MECCAS Model of Advertising

Conceptually, the fundamental challenge for an advertising strategist is to have a strategic understanding of consumers and use that understanding as the foundation for creating different positionings. This issue has been effectively solved using an aggregate means-end chain strategy to understand consumers.

Background of MECCAS

MECCAS (Means-End Conceptualization of the Components of Advertising Strategy) is based on the means-end-chain (MEC) theory, which outlines the associations that each consumer makes between the characteristics of a product, their effects, and their values. Therefore, the MECCAS model starts with the individual consumer rather than the kind of product. In addition, the MEC theory views cognition and affection as interrelated rather than opposites. The cognitive processes create or elicit associations between concrete product qualities and their effects. In contrast, affective processes are involved when associations between outcomes and personal values are generated or elicited.

What is MEC?

Gutman brought the Means-End Chain (MEC) hypothesis to marketing and consumer research. His hypothesis was motivated by studies by Rokeach and Yankelovich that demonstrated how people's behavior is influenced by their values in all spheres of life. To explain how customers distinguish between competing items and eventually allocate personal utilities that lead to choice behavior, means-end theory offers both a cognitive and social psychology framework. The means-end approach's main tenet is how the brand and the "self" are interpreted.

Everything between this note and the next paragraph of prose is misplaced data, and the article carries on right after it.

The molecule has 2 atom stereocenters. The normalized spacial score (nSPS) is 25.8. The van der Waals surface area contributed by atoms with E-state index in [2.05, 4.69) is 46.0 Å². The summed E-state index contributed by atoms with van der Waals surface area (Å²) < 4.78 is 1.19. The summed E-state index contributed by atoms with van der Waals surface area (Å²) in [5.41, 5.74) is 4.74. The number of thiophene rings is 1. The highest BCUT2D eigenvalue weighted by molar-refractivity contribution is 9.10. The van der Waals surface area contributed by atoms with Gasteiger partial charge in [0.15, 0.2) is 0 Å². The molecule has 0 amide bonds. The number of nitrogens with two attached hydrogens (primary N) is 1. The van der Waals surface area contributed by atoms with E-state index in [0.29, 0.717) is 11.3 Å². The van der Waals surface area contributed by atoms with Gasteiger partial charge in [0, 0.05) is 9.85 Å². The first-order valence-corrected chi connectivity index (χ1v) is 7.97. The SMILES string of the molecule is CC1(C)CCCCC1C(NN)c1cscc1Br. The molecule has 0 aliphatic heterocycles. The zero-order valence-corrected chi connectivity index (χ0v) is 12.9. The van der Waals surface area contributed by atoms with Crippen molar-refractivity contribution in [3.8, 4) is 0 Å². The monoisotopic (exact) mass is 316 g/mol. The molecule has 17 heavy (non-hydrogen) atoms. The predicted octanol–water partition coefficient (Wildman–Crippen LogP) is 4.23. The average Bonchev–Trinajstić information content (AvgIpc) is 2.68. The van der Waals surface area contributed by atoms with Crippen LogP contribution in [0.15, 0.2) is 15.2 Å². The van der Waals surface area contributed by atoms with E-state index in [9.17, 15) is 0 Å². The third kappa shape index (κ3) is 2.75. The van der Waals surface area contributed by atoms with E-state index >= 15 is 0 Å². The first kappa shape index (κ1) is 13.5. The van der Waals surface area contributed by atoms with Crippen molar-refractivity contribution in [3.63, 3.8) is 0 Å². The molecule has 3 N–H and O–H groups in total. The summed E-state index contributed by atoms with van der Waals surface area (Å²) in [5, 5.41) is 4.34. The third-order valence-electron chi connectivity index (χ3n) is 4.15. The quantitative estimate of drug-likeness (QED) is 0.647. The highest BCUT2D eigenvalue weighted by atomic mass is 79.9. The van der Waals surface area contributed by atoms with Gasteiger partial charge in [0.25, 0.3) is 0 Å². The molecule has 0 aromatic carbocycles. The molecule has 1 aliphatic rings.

Constructs of MEC

There are three crucial constructs in these networks −

  • Attributes (A) can be either concrete (like color) or abstract (like the taste).

  • Consequences (C) is any outcome (functional or psychosocial) the product is thought to provide for the customer.

  • Values (V) can be either instrumental or terminal; instrumental values are the mental representations of preferred behavioral preferences, whereas terminal values are preferred end states of existence.

Concrete attributes, abstract attributes, and functional consequences, according to Walker and Olson, are thought to represent the consumer's knowledge of the product. In contrast, psychosocial consequence, instrumental value, and terminal value represent the consumer's knowledge of themselves.

Message Generation and Selection

According to Johar, Holbrook, and Stern (1999), advertising practitioners' innovation is frequently founded on stereotypical perceptions and cultural myths. This explains why so many advertising strategies need more creativity. The originality and relevance of the message, as perceived by the audience, may be improved if the creative efforts were more heavily based on model-based data, i.e., data that are less impacted by the peculiar interpretations of advertising practitioners than inductively generated data. The MECCAS model has much potential in this regard. According to the MECCAS model, an advertisement should−

  • Be based on the receivers' message-relevant knowledge (cognitive structure);

  • Establish or enforce a complete means-end chain in the recipients' thoughts, i.e., a cognitive chain that includes both the benefits and drawbacks of the product in addition to the receivers' values,

  • Use creative skills to build the connection strategy and the execution framework and anchor this means-end chain to the message's object (product, brand, individual, or issue).